Police are conducting a fingertip search of a Web site in the hope that it could unearth some vital clues behind the murder of a young university researcher at the weekend. The battered body of Elizabeth Stacey, a 24-year-old psychology technician in the Research Department at London's Westminster University, was found on Saturday by police sniffer dogs. She had sustained massive head injuries. Miss Stacey, described as a "conscientious, happy young lady" by DCI Guy Ferguson, the officer leading the investigation, was reported missing on Friday night after failing to return home after work. She was last seen alive on Friday morning with work colleague and fellow research assistant, Steven Reid. Police want to talk to Reid, who has not been since the disappearance of Ms Stacey. Reid appears to have been infatuated with Stacey and, according to a report in This Is London, even created a Web site devoted to her. At a press conference today, Metropolitan Police officers would not discuss specific details concerning the site. A spokeswoman for the Metropolitan Police confirmed that the missing man's Web site had been found. She said that the investigation into the site was "only one line of enquiry" and was unable to comment further on allegations that the site was an online shrine to the dead woman. Steven Reid, who comes from Edinburgh, has not been seen since Friday morning. He is described as 33 years old, white, 6ft tall, slim build with brown/green eyes and short dark brown hair which is longer on the top. He has a tanned complexion and speaks with a Scottish accent. ®
MS on TrialLinux and the open source movement won't succeed in breaking Microsoft's hold on the operating system market, said Judge Jackson in his findings of fact last Friday.
Motorola expects the semiconductor industry to grow by 19 per cent in 2000, prompted by demand for chips in cars, televisions and wireless devices.
Bill Gates is to dish out some of his millions to the disadvantaged in the UK, Arts Minister Alan Howarth said today.
Computer 2000 (C2000) is upping its credit limits to resellers to patch the hole left by CHS Electronics Plc. The Basingstoke distributor said it would increase credit for existing resellers and open accounts for those resellers previously with CHS.
Internet superstar Amazon will go head-to-head with Dixons -- the UK's biggest electronics retailer -- with an online consumer electronics store.
Just two minutes spent chatting on a mobile phone can give you the memory of a goldfish.
Scottish-based ISP 08004u could face legal action over an unpaid account for a measly £2500, it emerged today.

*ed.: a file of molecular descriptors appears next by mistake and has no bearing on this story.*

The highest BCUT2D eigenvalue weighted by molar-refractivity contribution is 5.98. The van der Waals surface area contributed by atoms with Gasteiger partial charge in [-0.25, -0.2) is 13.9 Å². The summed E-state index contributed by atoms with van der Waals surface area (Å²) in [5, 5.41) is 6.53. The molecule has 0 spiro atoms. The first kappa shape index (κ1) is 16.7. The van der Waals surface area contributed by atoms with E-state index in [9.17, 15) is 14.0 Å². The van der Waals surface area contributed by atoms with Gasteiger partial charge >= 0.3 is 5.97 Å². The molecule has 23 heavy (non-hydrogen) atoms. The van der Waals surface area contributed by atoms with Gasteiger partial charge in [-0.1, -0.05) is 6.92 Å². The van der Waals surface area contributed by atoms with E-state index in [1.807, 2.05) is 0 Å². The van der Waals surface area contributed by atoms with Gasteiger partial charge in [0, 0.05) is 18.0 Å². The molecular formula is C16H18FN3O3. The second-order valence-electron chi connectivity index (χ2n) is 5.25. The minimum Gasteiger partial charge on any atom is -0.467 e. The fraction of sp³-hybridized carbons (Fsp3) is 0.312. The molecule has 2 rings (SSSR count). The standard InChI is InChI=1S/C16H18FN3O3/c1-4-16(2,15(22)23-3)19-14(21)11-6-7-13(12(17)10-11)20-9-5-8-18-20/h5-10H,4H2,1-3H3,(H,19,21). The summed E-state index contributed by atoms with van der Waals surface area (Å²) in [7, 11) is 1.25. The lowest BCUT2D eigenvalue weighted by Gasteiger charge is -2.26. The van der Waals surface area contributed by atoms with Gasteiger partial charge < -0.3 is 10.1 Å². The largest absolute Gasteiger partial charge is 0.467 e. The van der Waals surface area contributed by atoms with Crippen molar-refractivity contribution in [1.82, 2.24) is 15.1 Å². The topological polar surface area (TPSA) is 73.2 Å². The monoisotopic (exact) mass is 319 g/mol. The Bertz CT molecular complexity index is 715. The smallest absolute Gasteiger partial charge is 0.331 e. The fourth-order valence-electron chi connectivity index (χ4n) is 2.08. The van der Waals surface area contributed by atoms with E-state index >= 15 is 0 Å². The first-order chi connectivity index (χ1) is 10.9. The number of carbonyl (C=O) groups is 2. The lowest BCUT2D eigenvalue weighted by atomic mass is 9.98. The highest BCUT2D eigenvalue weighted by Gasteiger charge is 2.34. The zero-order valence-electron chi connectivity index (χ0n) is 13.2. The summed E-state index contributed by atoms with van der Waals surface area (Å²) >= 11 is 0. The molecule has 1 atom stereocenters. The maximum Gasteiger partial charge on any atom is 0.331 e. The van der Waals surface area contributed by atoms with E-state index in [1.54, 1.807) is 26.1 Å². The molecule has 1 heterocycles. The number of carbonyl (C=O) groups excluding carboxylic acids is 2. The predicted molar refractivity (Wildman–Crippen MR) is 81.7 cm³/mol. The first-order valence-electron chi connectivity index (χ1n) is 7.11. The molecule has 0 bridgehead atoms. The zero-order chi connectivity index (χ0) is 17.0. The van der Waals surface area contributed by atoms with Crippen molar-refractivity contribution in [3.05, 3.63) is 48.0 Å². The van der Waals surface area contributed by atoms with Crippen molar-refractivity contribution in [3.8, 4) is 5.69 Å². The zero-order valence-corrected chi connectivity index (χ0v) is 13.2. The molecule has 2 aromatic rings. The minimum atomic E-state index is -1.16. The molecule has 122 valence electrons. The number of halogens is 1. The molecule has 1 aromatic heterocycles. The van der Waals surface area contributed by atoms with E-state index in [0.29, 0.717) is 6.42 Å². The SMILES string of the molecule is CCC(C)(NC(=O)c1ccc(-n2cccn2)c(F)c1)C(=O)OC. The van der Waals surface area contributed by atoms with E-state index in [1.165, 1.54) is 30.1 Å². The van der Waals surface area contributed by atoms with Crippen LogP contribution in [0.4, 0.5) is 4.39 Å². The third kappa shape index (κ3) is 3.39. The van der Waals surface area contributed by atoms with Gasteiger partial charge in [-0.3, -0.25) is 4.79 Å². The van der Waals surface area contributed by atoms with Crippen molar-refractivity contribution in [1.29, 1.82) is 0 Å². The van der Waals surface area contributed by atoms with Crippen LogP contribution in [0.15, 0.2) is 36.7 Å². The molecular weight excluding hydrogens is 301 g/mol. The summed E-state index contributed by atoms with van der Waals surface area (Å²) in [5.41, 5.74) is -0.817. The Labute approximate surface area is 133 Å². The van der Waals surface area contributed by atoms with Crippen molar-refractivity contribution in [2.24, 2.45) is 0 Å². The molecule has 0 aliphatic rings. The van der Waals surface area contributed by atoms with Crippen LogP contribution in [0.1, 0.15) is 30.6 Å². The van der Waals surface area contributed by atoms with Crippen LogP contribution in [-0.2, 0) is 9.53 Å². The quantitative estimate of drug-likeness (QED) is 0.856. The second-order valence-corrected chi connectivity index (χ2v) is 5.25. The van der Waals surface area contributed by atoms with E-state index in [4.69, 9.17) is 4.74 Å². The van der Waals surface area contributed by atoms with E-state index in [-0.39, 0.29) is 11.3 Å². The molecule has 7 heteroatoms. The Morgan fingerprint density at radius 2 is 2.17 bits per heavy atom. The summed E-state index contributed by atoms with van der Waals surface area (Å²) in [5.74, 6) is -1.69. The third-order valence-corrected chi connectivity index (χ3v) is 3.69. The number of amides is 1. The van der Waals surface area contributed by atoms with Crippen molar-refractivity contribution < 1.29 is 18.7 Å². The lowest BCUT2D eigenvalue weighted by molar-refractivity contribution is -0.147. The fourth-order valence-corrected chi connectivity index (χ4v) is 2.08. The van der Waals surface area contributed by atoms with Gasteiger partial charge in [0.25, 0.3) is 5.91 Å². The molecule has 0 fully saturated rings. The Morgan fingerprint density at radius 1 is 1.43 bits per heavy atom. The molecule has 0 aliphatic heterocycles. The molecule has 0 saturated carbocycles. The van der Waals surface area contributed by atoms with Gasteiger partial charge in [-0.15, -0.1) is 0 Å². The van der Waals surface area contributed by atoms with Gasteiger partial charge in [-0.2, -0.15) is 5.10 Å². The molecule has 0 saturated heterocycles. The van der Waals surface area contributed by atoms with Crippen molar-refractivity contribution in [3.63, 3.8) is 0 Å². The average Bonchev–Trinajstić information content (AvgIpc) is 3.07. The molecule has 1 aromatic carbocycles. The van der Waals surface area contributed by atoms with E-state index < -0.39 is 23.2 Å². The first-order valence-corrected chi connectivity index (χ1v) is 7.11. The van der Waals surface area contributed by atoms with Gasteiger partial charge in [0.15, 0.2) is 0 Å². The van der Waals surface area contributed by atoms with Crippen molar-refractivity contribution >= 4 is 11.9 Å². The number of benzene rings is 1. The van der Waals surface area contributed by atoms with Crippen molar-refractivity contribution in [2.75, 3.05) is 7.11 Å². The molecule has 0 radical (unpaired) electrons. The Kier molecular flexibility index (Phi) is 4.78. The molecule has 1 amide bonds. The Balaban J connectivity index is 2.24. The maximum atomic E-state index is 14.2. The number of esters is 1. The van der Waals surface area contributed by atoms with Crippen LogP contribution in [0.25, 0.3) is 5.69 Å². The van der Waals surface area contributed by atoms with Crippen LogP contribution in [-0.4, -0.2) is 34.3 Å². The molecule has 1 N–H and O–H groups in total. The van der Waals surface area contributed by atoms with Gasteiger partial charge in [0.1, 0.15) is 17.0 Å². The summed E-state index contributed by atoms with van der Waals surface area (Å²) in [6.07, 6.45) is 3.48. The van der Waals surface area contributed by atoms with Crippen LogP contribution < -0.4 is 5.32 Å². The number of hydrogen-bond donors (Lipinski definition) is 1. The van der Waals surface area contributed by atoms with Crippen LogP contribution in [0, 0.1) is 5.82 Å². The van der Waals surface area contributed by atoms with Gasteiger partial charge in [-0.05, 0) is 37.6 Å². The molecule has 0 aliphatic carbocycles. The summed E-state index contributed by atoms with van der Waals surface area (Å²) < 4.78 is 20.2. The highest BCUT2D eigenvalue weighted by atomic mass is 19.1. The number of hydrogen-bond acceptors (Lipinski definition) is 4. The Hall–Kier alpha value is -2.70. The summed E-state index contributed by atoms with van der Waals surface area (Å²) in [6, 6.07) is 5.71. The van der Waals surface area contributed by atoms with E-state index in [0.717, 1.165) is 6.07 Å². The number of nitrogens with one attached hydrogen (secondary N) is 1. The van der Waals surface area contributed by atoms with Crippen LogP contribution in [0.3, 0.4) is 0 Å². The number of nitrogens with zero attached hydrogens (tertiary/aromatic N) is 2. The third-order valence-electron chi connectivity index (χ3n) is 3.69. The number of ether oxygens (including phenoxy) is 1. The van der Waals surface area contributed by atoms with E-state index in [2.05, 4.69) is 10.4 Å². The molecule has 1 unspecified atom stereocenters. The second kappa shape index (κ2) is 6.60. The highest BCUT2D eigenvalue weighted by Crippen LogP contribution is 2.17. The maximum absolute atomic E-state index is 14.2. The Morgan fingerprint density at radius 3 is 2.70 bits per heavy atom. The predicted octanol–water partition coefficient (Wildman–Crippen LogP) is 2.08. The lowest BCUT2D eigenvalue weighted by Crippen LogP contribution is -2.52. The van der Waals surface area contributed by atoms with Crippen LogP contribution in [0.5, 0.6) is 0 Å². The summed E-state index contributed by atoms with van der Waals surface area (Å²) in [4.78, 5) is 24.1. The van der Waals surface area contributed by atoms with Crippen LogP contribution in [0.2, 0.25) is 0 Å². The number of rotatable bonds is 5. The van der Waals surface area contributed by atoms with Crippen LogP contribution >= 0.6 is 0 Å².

Last week we reported on the massive pent-up demand for Linux that has been identified in the UK reseller channel. The survey which threw up the remarkable figures was conducted on behalf of distribution giant C2000. Perhaps the most astounding statistic in the survey was that 71 per cent of resellers said their customers were ready to adopt Linux. Not only was it astounding, it was also slightly off the mark. Rather than 71 per cent, that figure should have been 29 per cent. An error in transposing the figures led to the picture for Linux looking somewhat brighter than it really is. Doh! Not our mistake, you understand. But we know how easy it is to make mistakes – most of us are only human after all. But it's still good news for all you devotees of the open source OS that Microsoft loves to hate. The survey, conducted by one of the UK's leading distributors, found that 29 per cent of resellers said their customers might be ready to indulge in a spot of Linux. Not as jaw-droppingly high a figure as it first appeared – but still pretty damned impressive; one in three resellers claiming end-users in the UK are ready for Linux? That's a pretty healthy potential market share just around the corner. From zero to hero? You better believe it, baby. It's just taking a little longer than initial reports suggested. ®
Today, Red Hat launches Wide Open News, its very own News and Views site for the Information Economy. And guess who it's selected in its first tranche of content partners? That's right, The Register, sitting alongside Salon and The Industry Standard. Which is nice. In effect, Red Hat is, through Wide Open News, extending the values of the Open Source software movement to the mucky world of IT publishing. This is "intelligent co-operation" in Wide Open News lingo. Well, The Register is intelligent (sometimes) and always willing to co-operate. We have signed a cross-publishing deal which will see us regularly post Wide Open-originated articles. Wide Open News will take some of our stories, too. It's early days yet. But we think Red Hat could be on to an editorial winner: Wide Open News is easy to use -- nice, clean design -- and there's some keen editorial intelligence at work. Moreover, there's a point to it -- Wide Open News is constructed around an idea, not an advertising demographic. Here's the link Wide Open News. Check it out. ®